Interim Boston Latin headmaster to focus on social media

WBUR interviews Michael Contompasis on his return to the school he once led; he says he's trying to figure out a social-media policy for "acceptable behavior" online. Also, BLS has hired a full-time staffer just to communicate with parents; whom he promises will be notified as soon as some sort of incident happens at the school.

Contompasis is serving as interim headmaster until Superintendent Tommy Chang hires a permanent replacement for Lynne Mooney Teta, who resigned in June after several months of turmoil

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    Social media?

    By on

    This seems like it could only be selectively enforced and therefore problematic. Language and behavior within the school and school hours - this is under the purview of the school. Stuff that happens outside of school - how? There are 17,600 high school kids in BPS - can everyone who's not in BPS act like they want on social media because who cares?

    Old man yelling at cloud comment - kids should keep their phones in their lockers (do they have lockers) during school hours) anyways.

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    Voting is closed. 15

    Vaughn K.

    The Bullying in Schools law (MGL Ch. 71 s.37O), says that:

    (Bullying shall be prohibited): at a location, activity, function or program that is not school-related,or through the use of technology or an electronic device that is not owned, leased or used by a school district or school, if the bullying creates a hostile environment at school for the victim, infringes on the rights of the victim at school or materially and substantially disrupts the education process or the orderly operation of a school. Nothing contained herein shall require schools to staff any non-school related activities, functions, or programs.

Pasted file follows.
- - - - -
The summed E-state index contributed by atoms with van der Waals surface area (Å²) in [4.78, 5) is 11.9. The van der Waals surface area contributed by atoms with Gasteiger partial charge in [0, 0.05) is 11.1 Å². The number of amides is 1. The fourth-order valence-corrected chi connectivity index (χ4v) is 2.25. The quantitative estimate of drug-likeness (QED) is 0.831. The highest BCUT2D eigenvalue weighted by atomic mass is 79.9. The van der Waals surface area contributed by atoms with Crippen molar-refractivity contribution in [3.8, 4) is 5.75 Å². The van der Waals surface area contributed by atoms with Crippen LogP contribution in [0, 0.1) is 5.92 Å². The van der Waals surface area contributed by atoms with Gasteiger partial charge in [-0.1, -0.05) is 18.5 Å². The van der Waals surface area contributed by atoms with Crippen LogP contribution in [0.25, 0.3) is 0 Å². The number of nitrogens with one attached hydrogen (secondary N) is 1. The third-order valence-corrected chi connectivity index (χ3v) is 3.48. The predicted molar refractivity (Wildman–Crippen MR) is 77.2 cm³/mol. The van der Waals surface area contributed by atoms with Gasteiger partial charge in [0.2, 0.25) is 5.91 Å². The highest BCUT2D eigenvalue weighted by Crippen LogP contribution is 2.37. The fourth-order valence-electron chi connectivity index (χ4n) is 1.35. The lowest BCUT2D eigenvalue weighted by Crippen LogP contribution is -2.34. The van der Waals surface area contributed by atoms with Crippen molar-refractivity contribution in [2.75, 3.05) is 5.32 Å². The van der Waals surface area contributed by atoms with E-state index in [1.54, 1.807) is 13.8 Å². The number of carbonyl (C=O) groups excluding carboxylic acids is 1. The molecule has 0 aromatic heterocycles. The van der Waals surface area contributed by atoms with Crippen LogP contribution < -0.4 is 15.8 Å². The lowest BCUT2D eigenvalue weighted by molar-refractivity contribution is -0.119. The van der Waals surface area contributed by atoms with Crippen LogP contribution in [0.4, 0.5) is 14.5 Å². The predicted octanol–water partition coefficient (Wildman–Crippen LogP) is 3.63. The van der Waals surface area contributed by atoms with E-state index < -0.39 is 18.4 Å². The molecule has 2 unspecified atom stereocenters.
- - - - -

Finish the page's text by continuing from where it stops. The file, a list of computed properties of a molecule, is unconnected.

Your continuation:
So long story short, if a hostile environment is created at school because of what happens on social media outside the school, the school has a responsibility to protect the student and can discipline those responsible, along with a million other things in this statute that the school and district needs to do regarding "investigations", "plans", "procedures", "strategies", "policies", "provisions", and "notices".

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    Voting is closed. 14

    Thanks for the info

    By on

    I do not have a kid in HS (yet).

    I don't know how to state this without sounding like a BLS apologist but... is this a BLS problem or just a BPS problem? I have no idea if there are kids at English or the O'Bryant or wherever who are also getting bullied on social media but based on human nature, I'd guess yes.

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    Voting is closed. 16

    Different kind of "bullying"

    From what I see, the racial "bullying" at BLS is what you would see at similar schools in the suburbs which have an African American population in the 10%-25% range. If you looked into it, I bet Newton South and Brookline High probably have the exact same issues.

    There aren't cliques of white kids at other BPS schools which cause problems like the ones at BLS. Bullying is widespread I would say in BPS as much as it is at BLS, but racial bullying is in a different category and is more inflammatory and caustic for administrators to deal with. Plus, the media loves it which makes it more public (causing us to talk about it more)

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    Voting is closed. 16

    Well yes and no

    By on

    They're not allowed to have the phones on. We got our daughter a smart phone last year because some of her teachers were expecting the students to have internet access during class (used when directed only). And some faculty allow them during study hall, some don't.

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    Voting is closed. 5

    Remember